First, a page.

Altamare's Shark and Fries Explained By Chef Simon Stojanovic

Chef Simon Stojanovic, AltaMare's head chef, likes big fish. "Growing up in New South Wales," Stojanovic says, "I used to love eating a big bundle of fish and chips -- the fish always being local shark." It was his idea for AltaMare's new happy hour special: $10 Fish and Chips, the catch being either mako or black tip, daily from 5 to 7 p.m.

"The idea to feature this dish actually came to me on a rainy day when I was in Orlando watching the shuttle launch," Stojanovic pauses. "I just thought of fish and chips!"

The sharks are caught in local Florida waters by a fishing charter company that recently provided him with a 40-pound mako. He explains that shark, unlike most fish, has a great yield ratio; "I usually get 70 to 75 percent of meat from a shark whereas other fish yield around 30 percent." It's cheap too, at only $3 a pound.

Momofuku, a story and recipe book by Chef David Chang which conveys bold

Asian flavors, sits beside Stojanovic. He tells of his admiration of

Asian cuisine but explains his disapproval of shark

fin soup which is often prepared by using the fins and discarding the live body.

He presents the finished fare in rectangular wrapped brown butcher paper

and unfolds it, exposing the two eight-inch fillets of Heineken battered

black tip atop a generous portion of steel cut fries. Tangy homemade

dill tartar sauce accompanies it along with malt vinegar and ketchup.

When asked how he promotes this deal since it's not on the menu, he says he prefers word-of-mouth and that he'll be getting a chalk board soon

to display his catch to patrons passing by.

As for customer feedback: "All positive," says Stojanovic. He even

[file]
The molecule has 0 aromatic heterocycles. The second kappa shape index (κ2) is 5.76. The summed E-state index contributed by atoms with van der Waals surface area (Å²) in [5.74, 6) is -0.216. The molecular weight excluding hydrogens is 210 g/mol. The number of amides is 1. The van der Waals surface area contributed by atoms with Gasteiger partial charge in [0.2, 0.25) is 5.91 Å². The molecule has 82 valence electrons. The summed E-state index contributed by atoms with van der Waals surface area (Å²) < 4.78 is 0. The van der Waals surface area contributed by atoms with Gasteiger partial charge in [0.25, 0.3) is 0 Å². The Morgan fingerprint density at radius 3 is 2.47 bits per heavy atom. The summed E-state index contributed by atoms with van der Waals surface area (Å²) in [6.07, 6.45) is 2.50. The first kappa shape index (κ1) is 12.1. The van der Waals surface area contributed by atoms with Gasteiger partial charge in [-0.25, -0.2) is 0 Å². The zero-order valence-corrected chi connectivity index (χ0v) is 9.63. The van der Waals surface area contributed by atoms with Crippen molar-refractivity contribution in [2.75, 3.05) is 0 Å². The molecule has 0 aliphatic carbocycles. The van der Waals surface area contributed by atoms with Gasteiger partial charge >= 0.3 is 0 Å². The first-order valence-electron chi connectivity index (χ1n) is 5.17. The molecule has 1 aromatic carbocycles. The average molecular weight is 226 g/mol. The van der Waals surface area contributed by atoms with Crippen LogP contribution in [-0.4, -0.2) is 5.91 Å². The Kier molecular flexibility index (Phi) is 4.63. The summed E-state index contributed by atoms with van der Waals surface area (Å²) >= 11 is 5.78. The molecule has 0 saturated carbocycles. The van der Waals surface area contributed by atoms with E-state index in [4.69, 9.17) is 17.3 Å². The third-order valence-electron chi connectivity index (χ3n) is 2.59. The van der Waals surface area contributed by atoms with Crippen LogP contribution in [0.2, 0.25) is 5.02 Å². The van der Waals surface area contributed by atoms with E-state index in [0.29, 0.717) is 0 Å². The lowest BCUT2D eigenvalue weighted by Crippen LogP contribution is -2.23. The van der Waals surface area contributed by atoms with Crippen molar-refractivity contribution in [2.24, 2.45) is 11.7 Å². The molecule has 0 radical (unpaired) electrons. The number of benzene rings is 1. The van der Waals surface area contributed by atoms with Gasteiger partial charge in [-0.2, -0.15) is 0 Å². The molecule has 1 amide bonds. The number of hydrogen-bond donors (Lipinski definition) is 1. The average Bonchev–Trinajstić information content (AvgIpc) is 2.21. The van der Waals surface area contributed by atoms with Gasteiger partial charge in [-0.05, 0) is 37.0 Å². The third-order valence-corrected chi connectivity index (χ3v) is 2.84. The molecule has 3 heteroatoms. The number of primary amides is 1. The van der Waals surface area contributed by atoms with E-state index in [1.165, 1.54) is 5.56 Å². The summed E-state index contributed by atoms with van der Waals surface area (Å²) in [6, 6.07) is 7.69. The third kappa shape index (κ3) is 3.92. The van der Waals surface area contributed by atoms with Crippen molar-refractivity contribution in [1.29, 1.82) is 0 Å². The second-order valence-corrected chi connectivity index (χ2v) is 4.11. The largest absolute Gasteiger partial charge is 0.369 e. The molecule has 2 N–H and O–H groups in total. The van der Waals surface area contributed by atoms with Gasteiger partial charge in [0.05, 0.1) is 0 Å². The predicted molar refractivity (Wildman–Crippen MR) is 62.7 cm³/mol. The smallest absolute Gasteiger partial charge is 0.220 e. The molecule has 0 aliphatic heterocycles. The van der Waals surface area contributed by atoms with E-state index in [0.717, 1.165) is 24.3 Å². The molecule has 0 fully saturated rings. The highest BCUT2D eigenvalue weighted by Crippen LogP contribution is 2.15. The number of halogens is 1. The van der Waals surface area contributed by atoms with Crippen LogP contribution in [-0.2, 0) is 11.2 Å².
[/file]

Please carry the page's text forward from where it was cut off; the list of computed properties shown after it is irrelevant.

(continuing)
bragged about reviews by three English customers, experts of the dish. "They said it was the best

fish and chips they've ever had" he says with a proud and confident


"Shark is a good fish," he says bluntly "It's tender and layered like

tuna but with its own unique taste." He says if he had to compare it

with another fish, it'd be snapper or grouper.

When asked about his other menu favorites, he brings out whole uncooked trigger fish and hog snapper, items featured on the dinner menu. The hog snapper ($24) is flaky and soft on the

inside. These fish eat lobsters. Stojanovic explained that they enter

lobster traps and go to town on the imprisoned crustaceans, using their

small but sharp fangs as weapons.

The trigger fish ($34), has the fleshy consistency of lobster but is veiled in a thick firm skin.

Asked if he's a fan of Shark Week, "I put it on at the

restaurant, but with all the blood and gore, I didn't want to upset

customers so I turned it off."

Looks like the tables are turned now as the predator becomes our food.

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